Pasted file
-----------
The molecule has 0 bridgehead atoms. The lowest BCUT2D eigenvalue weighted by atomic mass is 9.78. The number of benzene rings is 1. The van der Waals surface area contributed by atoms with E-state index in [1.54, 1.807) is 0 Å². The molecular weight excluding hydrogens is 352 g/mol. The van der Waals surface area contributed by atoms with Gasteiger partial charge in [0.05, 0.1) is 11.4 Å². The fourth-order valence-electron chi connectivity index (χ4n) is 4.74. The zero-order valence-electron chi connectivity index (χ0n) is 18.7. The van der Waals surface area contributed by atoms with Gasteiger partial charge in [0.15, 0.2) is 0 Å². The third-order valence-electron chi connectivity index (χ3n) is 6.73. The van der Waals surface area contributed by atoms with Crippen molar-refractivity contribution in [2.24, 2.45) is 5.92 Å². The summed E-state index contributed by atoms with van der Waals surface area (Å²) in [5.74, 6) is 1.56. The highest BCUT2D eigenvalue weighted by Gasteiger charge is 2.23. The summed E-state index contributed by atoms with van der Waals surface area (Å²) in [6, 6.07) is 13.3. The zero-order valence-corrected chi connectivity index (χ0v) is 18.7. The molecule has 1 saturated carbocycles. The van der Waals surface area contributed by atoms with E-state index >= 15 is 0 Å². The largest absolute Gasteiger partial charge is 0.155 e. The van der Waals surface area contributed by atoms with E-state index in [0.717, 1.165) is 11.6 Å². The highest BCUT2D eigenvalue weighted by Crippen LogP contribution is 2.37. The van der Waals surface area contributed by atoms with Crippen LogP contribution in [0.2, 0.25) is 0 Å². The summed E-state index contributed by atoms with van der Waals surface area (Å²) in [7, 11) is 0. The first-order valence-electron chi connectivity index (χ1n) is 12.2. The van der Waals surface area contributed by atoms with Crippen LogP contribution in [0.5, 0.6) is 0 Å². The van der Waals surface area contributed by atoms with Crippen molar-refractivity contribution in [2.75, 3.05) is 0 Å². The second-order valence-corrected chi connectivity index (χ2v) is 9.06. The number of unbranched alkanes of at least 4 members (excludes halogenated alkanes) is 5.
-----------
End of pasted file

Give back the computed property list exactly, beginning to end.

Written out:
The molecule has 0 bridgehead atoms. The lowest BCUT2D eigenvalue weighted by atomic mass is 9.78. The number of benzene rings is 1. The van der Waals surface area contributed by atoms with E-state index in [1.54, 1.807) is 0 Å². The molecular weight excluding hydrogens is 352 g/mol. The van der Waals surface area contributed by atoms with Gasteiger partial charge in [0.05, 0.1) is 11.4 Å². The fourth-order valence-electron chi connectivity index (χ4n) is 4.74. The zero-order valence-electron chi connectivity index (χ0n) is 18.7. The van der Waals surface area contributed by atoms with Gasteiger partial charge in [0.15, 0.2) is 0 Å². The third-order valence-electron chi connectivity index (χ3n) is 6.73. The van der Waals surface area contributed by atoms with Crippen molar-refractivity contribution in [2.24, 2.45) is 5.92 Å². The summed E-state index contributed by atoms with van der Waals surface area (Å²) in [5.74, 6) is 1.56. The highest BCUT2D eigenvalue weighted by Gasteiger charge is 2.23. The summed E-state index contributed by atoms with van der Waals surface area (Å²) in [6, 6.07) is 13.3. The zero-order valence-corrected chi connectivity index (χ0v) is 18.7. The molecule has 1 saturated carbocycles. The van der Waals surface area contributed by atoms with E-state index >= 15 is 0 Å². The largest absolute Gasteiger partial charge is 0.155 e. The van der Waals surface area contributed by atoms with E-state index in [0.717, 1.165) is 11.6 Å². The highest BCUT2D eigenvalue weighted by Crippen LogP contribution is 2.37. The van der Waals surface area contributed by atoms with Crippen LogP contribution in [0.2, 0.25) is 0 Å². The summed E-state index contributed by atoms with van der Waals surface area (Å²) in [7, 11) is 0. The first-order valence-electron chi connectivity index (χ1n) is 12.2. The van der Waals surface area contributed by atoms with Crippen LogP contribution in [0.5, 0.6) is 0 Å². The van der Waals surface area contributed by atoms with Crippen molar-refractivity contribution in [2.75, 3.05) is 0 Å². The second-order valence-corrected chi connectivity index (χ2v) is 9.06. The number of unbranched alkanes of at least 4 members (excludes halogenated alkanes) is 5.